As we head towards Fox Sports Arizona’s first Baseball Day Arizona, which will be taking place on Saturday, thought it might be interesting to look back at the history of the game in our state. Though I use the word “some” in the title, rather than “a” or “the”, because it proved remarkably difficult to track down information about pre-Diamondbacks baseball in Arizona. From what I could find, there’s no single website or even story that talked about the subject in its entirety. So what follows is more of an eclectic buffet, pulling together elements out of various places into a platter of appetizers, from various eras and locations across the state.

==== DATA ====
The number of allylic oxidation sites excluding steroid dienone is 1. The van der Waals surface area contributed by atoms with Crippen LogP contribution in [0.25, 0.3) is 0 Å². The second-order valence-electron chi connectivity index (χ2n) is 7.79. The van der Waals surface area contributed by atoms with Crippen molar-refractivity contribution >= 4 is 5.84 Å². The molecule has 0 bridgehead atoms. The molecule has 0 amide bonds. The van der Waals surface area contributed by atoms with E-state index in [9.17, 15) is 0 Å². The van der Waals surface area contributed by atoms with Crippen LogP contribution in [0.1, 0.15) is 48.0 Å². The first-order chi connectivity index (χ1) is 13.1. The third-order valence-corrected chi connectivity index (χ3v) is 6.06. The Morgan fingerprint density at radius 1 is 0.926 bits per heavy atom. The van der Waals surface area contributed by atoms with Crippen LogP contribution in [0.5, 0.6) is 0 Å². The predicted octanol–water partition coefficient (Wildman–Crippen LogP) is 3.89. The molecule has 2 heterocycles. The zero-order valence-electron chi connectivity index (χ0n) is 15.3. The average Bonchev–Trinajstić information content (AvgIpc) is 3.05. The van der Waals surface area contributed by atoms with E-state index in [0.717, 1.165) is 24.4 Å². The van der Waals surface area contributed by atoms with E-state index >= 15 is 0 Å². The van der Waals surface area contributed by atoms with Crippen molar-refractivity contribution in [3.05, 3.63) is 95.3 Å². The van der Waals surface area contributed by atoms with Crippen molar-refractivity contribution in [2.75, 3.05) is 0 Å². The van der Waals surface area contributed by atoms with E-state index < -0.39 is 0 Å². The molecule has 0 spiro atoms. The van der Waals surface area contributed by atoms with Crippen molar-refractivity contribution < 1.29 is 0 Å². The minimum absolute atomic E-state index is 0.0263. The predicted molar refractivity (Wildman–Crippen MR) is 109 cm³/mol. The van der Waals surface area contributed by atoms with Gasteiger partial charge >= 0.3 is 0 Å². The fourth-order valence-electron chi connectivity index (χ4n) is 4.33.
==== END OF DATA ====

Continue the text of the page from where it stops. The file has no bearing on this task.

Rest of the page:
1872: Earliest recorded mentions of baseball in Arizona
The first references to the sport came when it was still a territory, not long after the end of the Civil War. Researcher and author John Tenney says it was the military - present to protect settlers from the native population - who brought the game here. In his book, the earliest reference found was the April 27, 1872 edition of the Daily Miner, which mentions troops at Fort Whipple and Camp Hualpai forming a baseball club. Those clubs would later challenge Prescott’s town team, the Champions, for the first Territory championship. The earliest game recorded took place on December 26, 1872 at Camp Grant, described in a subsequent letter to the Miner: “In the forenoon, an exciting game of base ball took place.”
1892: “Flame” Delhi born in Harqua Hala